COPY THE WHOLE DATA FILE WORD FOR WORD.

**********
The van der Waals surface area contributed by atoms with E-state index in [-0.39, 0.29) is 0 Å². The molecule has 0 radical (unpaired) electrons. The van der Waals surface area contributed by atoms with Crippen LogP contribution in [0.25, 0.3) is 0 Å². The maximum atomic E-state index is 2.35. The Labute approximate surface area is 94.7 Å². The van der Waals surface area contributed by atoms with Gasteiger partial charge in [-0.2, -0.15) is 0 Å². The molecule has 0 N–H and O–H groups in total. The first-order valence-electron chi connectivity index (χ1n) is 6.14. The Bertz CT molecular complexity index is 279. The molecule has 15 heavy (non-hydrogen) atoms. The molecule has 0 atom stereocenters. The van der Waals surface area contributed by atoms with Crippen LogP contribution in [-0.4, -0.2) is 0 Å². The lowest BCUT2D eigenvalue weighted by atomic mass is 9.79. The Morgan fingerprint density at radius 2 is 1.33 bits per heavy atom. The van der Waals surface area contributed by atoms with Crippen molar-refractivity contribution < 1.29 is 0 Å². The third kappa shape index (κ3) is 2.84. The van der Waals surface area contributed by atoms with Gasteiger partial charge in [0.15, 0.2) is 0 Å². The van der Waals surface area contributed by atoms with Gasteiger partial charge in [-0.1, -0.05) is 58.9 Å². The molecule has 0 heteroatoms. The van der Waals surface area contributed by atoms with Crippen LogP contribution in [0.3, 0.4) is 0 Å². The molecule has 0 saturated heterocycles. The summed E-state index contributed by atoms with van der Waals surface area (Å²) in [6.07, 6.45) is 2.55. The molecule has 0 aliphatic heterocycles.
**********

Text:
The van der Waals surface area contributed by atoms with E-state index in [-0.39, 0.29) is 0 Å². The molecule has 0 radical (unpaired) electrons. The van der Waals surface area contributed by atoms with Crippen LogP contribution in [0.25, 0.3) is 0 Å². The maximum atomic E-state index is 2.35. The Labute approximate surface area is 94.7 Å². The van der Waals surface area contributed by atoms with Gasteiger partial charge in [-0.2, -0.15) is 0 Å². The molecule has 0 N–H and O–H groups in total. The first-order valence-electron chi connectivity index (χ1n) is 6.14. The Bertz CT molecular complexity index is 279. The molecule has 15 heavy (non-hydrogen) atoms. The molecule has 0 atom stereocenters. The van der Waals surface area contributed by atoms with Crippen LogP contribution in [-0.4, -0.2) is 0 Å². The lowest BCUT2D eigenvalue weighted by atomic mass is 9.79. The Morgan fingerprint density at radius 2 is 1.33 bits per heavy atom. The van der Waals surface area contributed by atoms with Crippen molar-refractivity contribution < 1.29 is 0 Å². The third kappa shape index (κ3) is 2.84. The van der Waals surface area contributed by atoms with Gasteiger partial charge in [0.15, 0.2) is 0 Å². The van der Waals surface area contributed by atoms with Gasteiger partial charge in [-0.1, -0.05) is 58.9 Å². The molecule has 0 heteroatoms. The van der Waals surface area contributed by atoms with Crippen LogP contribution in [0.3, 0.4) is 0 Å². The molecule has 0 saturated heterocycles. The summed E-state index contributed by atoms with van der Waals surface area (Å²) in [6.07, 6.45) is 2.55. The molecule has 0 aliphatic heterocycles.